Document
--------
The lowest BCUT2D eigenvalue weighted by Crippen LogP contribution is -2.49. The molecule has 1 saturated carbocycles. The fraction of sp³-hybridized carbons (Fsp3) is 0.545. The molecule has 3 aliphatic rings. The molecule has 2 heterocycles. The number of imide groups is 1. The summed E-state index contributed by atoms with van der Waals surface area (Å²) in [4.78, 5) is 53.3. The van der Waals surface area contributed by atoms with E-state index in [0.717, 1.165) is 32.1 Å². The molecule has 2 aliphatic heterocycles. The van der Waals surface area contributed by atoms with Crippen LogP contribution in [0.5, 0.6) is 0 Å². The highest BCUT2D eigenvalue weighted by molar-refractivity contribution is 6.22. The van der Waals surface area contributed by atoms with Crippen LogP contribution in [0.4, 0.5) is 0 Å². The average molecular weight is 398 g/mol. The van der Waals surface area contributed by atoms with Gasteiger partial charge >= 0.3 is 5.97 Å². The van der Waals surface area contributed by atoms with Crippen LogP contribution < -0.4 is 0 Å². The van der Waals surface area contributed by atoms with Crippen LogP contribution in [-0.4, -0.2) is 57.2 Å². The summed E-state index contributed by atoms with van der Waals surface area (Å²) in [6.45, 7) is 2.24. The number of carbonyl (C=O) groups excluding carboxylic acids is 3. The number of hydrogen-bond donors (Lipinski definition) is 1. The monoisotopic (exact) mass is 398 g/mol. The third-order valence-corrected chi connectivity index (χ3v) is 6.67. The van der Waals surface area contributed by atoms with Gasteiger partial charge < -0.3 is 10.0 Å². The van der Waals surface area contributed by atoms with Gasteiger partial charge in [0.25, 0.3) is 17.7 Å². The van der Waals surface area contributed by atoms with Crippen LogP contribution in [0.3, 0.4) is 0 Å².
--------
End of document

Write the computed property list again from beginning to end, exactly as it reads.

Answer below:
The lowest BCUT2D eigenvalue weighted by Crippen LogP contribution is -2.49. The molecule has 1 saturated carbocycles. The fraction of sp³-hybridized carbons (Fsp3) is 0.545. The molecule has 3 aliphatic rings. The molecule has 2 heterocycles. The number of imide groups is 1. The summed E-state index contributed by atoms with van der Waals surface area (Å²) in [4.78, 5) is 53.3. The van der Waals surface area contributed by atoms with E-state index in [0.717, 1.165) is 32.1 Å². The molecule has 2 aliphatic heterocycles. The van der Waals surface area contributed by atoms with Crippen LogP contribution in [0.5, 0.6) is 0 Å². The highest BCUT2D eigenvalue weighted by molar-refractivity contribution is 6.22. The van der Waals surface area contributed by atoms with Crippen LogP contribution in [0.4, 0.5) is 0 Å². The average molecular weight is 398 g/mol. The van der Waals surface area contributed by atoms with Gasteiger partial charge >= 0.3 is 5.97 Å². The van der Waals surface area contributed by atoms with Crippen LogP contribution < -0.4 is 0 Å². The van der Waals surface area contributed by atoms with Crippen LogP contribution in [-0.4, -0.2) is 57.2 Å². The summed E-state index contributed by atoms with van der Waals surface area (Å²) in [6.45, 7) is 2.24. The number of carbonyl (C=O) groups excluding carboxylic acids is 3. The number of hydrogen-bond donors (Lipinski definition) is 1. The monoisotopic (exact) mass is 398 g/mol. The third-order valence-corrected chi connectivity index (χ3v) is 6.67. The van der Waals surface area contributed by atoms with Gasteiger partial charge < -0.3 is 10.0 Å². The van der Waals surface area contributed by atoms with Gasteiger partial charge in [0.25, 0.3) is 17.7 Å². The van der Waals surface area contributed by atoms with Crippen LogP contribution in [0.3, 0.4) is 0 Å².